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I’m sitting here watching the snow fall on the hedges by the road, hoping the roads are clear enough for Leon’s bus to make it through.  But maybe he is already here, having driven through the early hours from Pittsburgh where he played last night.  Maybe he’s getting up and having breakfast at the Corner Room, his long white hair causing a stir as he makes his way through the crowded restaurant to a table by the window.

If all goes well, we will be sitting in the front row of the balcony at the State Theater in downtown State College at 8 tonight, and Leon Russell will sit down at the piano and that waterfall of notes that opens “A Song for You” will tumble down, and the lights will go low and a spotlight will shine on his white hat, white suit,white hair.

With some songs you recall the very first time you heard them, and that’s true for “A Song for You.”  I was lying in the darkness in the house on Europe Street in Baton Rouge, LA, with the radio on softly, maybe at midnight.  I heard that tumble of notes and then that strange, archaic voice with the undefinable Southern/Black Gospel accent croaking out this love song about loving you in a place where there’s no space or time.  It was haunting if you happened to be living in a tumbledown house in the old section of town, not far from the Mississippi, with the fires of the oil refineries on the far side of the river turning the night sky pink and red.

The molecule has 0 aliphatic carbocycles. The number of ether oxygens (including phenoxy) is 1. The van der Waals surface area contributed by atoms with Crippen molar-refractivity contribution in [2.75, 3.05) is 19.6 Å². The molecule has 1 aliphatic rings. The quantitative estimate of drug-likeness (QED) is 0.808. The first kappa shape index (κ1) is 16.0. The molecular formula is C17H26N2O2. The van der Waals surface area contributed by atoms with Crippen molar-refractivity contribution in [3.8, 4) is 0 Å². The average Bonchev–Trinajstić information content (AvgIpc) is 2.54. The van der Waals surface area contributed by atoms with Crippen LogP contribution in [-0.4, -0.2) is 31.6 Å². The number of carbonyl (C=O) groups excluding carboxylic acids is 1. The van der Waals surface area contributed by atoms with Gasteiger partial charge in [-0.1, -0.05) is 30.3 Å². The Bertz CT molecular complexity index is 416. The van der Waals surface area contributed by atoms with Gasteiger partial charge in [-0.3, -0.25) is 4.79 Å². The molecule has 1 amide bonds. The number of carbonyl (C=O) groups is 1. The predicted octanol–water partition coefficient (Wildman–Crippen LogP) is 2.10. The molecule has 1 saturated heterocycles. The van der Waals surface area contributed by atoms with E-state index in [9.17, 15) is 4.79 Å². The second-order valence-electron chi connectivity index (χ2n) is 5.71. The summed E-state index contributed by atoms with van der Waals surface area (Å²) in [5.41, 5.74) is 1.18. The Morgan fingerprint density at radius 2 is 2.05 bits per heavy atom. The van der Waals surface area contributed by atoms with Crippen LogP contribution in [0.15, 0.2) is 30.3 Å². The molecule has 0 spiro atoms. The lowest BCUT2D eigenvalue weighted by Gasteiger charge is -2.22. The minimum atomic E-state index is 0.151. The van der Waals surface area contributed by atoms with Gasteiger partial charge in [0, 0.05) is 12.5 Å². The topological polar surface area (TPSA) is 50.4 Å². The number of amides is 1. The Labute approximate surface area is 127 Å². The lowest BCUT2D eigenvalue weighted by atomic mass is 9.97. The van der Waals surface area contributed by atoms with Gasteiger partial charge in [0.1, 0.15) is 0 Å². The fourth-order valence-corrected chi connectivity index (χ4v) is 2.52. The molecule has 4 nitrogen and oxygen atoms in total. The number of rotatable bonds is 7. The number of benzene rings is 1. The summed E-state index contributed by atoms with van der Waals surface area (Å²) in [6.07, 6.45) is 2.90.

I was taking some writing classes at LSU, working on a manuscript that I thought of as an existential suspense novel that would finally peter out after 200 pages.  But the effort of imagination it required made everything else in my life incredibly intense and concentrated.  Songs and books, car rides to New Orleans or across the Atchafalya Basin, afternoons at the Cotton Club eating soft shell crabs, writing short stories about Florida and Tennessee that would be torn apart by would-be writers ten years younger than me but that I still hold dear, the heat and the smell of magnolia, jamabalya and creole seasoning – everything was seared into a track of my memory.  A lot of those memories are evoked when Leon’s piano trickles down those notes.

The snow is falling fast and there is still a long driveway to clear before it’s time to go.  Hang on Leon, we’re coming.  Don’t start without me.

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